Numbers-driven projection systems loved Wei-Yin Chen as he was moving from hitter friendly Camden Yards in the AL East to the cavernous Marlins Park in the tamer NL East. Unfortunately, Chen had issues with the long ball before being sidelined a little after the All-Star break with a sprained throwing elbow. In terms of skills, Chen's strikeout and walk rates both improved a tick, just not nearly as much as expected moving to the favorable pitching environment. Chen saw his HR/9 spike to 1.6 despite inducing a career-high number of grounders. The increased homers and some misfortune in terms of left on base percentage ballooned Chen's ERA to a career-worst 4.96, though it should be noted his 4.18 xFIP was right in line with his tenure in Baltimore. The parts are still in place for the southpaw to have a sneaky good season at a minimal cost, especially if you can focus on his home starts. Just don't expect more than 170, maybe 180, innings.
Chen allowed two runs on three hits and struck out six over five innings in Tuesday's Grapefruit League game against the Astros. Both runs scored on solo shots by Yuli Gurriel and prospect Derek Fisher. In fact, all four runs Chen has given up this spring have come on solo blasts, leaving him with a solid 3.27 ERA but an unsightly 3.3 HR/9 through 11 innings. His 10:1 K:BB is strong, though, and should be considered a better sign of where the left-hander stands in his preparation for Opening Day.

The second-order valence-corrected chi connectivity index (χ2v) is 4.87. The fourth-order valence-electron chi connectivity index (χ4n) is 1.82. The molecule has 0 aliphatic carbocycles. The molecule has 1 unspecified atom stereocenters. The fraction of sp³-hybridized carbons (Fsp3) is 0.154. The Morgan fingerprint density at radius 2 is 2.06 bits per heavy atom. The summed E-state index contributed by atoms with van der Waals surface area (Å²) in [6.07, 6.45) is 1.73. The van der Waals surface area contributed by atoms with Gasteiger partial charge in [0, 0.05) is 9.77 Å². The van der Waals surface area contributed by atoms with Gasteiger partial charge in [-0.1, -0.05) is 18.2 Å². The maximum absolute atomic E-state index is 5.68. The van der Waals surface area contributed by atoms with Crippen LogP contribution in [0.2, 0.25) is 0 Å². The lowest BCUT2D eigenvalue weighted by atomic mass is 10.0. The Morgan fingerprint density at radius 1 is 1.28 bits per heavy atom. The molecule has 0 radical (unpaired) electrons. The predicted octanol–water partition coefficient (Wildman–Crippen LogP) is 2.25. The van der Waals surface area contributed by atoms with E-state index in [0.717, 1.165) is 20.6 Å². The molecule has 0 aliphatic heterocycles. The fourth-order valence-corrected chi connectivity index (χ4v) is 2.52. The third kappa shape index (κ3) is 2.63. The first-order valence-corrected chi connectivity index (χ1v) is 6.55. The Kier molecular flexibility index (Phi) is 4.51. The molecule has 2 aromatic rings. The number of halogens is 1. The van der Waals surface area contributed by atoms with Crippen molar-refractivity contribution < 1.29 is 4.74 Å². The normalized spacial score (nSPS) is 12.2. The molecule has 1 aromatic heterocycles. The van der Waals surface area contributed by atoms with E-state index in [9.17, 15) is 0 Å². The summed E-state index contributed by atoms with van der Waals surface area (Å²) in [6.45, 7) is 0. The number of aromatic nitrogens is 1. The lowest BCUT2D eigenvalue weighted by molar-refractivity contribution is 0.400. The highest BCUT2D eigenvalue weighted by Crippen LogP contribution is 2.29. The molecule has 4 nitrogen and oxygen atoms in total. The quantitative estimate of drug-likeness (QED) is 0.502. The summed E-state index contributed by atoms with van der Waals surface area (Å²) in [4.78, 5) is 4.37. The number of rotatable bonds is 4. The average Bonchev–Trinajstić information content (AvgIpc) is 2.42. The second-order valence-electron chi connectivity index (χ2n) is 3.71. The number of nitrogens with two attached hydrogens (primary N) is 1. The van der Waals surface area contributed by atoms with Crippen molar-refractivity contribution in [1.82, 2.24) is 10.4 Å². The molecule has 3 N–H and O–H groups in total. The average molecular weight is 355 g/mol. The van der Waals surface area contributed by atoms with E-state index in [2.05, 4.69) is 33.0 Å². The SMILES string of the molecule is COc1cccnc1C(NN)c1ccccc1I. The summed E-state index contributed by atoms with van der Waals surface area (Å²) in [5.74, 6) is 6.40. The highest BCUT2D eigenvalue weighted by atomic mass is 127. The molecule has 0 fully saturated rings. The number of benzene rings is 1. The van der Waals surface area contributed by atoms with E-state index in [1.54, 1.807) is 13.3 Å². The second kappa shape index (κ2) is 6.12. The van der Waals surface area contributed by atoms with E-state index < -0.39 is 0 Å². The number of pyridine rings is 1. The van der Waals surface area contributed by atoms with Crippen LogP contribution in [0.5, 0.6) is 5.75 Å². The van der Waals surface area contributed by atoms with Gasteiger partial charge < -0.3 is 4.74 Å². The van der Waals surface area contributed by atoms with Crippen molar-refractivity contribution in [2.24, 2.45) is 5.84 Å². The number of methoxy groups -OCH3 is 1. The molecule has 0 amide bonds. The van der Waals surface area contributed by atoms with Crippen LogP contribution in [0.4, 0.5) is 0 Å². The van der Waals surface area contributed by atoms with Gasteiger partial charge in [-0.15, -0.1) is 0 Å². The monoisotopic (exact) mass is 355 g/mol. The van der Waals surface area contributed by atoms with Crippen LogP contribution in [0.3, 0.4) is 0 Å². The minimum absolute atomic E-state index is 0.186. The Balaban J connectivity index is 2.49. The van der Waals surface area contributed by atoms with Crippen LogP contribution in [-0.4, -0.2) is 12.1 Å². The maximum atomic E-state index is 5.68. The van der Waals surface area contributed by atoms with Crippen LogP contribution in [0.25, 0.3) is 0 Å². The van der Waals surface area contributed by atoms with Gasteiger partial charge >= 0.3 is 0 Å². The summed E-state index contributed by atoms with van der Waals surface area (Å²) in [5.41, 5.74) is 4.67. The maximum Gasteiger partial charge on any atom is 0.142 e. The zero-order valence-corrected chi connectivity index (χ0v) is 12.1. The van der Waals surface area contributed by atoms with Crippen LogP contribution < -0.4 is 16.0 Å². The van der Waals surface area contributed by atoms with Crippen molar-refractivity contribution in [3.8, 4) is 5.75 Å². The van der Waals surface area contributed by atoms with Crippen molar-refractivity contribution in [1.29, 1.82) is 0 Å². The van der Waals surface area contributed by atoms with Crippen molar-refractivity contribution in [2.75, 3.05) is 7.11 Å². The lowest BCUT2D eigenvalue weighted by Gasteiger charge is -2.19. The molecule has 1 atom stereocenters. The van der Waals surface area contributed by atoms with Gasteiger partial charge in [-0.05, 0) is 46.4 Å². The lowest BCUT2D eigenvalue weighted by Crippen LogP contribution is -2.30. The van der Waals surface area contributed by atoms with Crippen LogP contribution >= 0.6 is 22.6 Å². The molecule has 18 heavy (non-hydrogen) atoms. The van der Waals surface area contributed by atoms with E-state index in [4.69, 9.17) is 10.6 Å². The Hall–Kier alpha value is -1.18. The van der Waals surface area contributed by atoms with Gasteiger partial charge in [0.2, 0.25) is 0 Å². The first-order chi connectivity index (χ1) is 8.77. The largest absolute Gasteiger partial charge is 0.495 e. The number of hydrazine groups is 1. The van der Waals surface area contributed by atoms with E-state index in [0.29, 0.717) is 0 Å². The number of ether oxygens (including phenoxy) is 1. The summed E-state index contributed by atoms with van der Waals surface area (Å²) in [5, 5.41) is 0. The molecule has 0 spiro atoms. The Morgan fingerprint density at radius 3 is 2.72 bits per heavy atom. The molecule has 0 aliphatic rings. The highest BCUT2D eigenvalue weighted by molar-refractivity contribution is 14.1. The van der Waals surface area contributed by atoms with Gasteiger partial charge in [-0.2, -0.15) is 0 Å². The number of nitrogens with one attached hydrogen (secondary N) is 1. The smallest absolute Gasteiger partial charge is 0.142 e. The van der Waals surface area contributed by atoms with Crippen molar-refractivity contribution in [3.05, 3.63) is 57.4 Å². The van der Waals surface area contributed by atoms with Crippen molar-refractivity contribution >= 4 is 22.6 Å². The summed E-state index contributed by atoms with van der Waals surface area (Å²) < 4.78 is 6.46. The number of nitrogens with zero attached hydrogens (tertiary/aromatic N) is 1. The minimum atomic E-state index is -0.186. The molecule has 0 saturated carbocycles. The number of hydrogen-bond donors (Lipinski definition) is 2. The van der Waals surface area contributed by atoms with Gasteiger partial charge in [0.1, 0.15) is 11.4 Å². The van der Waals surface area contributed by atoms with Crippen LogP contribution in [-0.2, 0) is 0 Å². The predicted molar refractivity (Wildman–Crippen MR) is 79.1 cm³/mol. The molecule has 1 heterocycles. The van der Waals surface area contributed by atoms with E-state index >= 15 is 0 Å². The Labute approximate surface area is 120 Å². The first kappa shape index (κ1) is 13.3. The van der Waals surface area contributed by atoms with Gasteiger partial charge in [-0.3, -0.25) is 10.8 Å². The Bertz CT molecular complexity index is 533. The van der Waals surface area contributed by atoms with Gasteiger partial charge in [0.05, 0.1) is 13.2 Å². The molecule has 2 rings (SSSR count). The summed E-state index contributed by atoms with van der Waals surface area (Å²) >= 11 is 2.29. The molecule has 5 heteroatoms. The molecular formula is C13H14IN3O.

Chen allowed two runs on four hits and a walk over three innings while striking out three in Friday's Grapefruit League game against the Twins. The runs scored on solo home runs by J.R. Murphy and Byungho Park, not the best sign for a pitcher who allowed a career-worst 1.61 HR/9 in 2016. Chen struggled in his first season with Miami, and while the club is expecting him to rebound this year, any improvement in his stat line will have to begin with finding a way to keep the ball in the yard.
Chen allowed one hit and struck out one in a scoreless inning of work during Tuesday's Grapefruit League game against the Mets. A double play quickly erased Jose Reyes' infield single, and Chen needed just nine pitches to complete his day. The 31-year-old is coming off his worst season in MLB, but a lot of the damage came later in his starts -- he had a 7.64 ERA after the fifth inning in 2016. The Marlins have a deeper bullpen this year and manager Don Mattingly has indicated that he won't hesitate to give his starters quick hooks if they get into trouble, so Chen's ratios should improve if he's only required to go through the opposing batting order twice at most, although that won't help his chances of racking up wins.
Chen (5-5) gave up two earned runs on six hits and a walk over five innings in Saturday's 2-1 loss to the Nationals. He struck out five. The veteran yielded little to the Nationals but got even less in the way of run support. Chen surrendered only an RBI single to Bryce Harper in the first and a 395-foot solo shot by Trea Turner in the third while firing 54 of 80 pitches for strikes. The 31-year-old did manage to coax his ERA back under 5.00 with the effort, but wraps up his first Marlins campaign with the lowest win total and highest ERA (4.96) of his five major league seasons while pitching a career-low 123.1 innings due to injury.
The Marlins activated Chen (elbow) from the disabled list Monday, Andre Fernandez of the Miami Herald reports. Chen is ready to get back on the mound after missing nearly two months with his elbow injury. He will jump right back into the Marlins' rotation and take the ball Monday night versus the Nationals, a team he owns a 4.80 ERA against over five career matchups.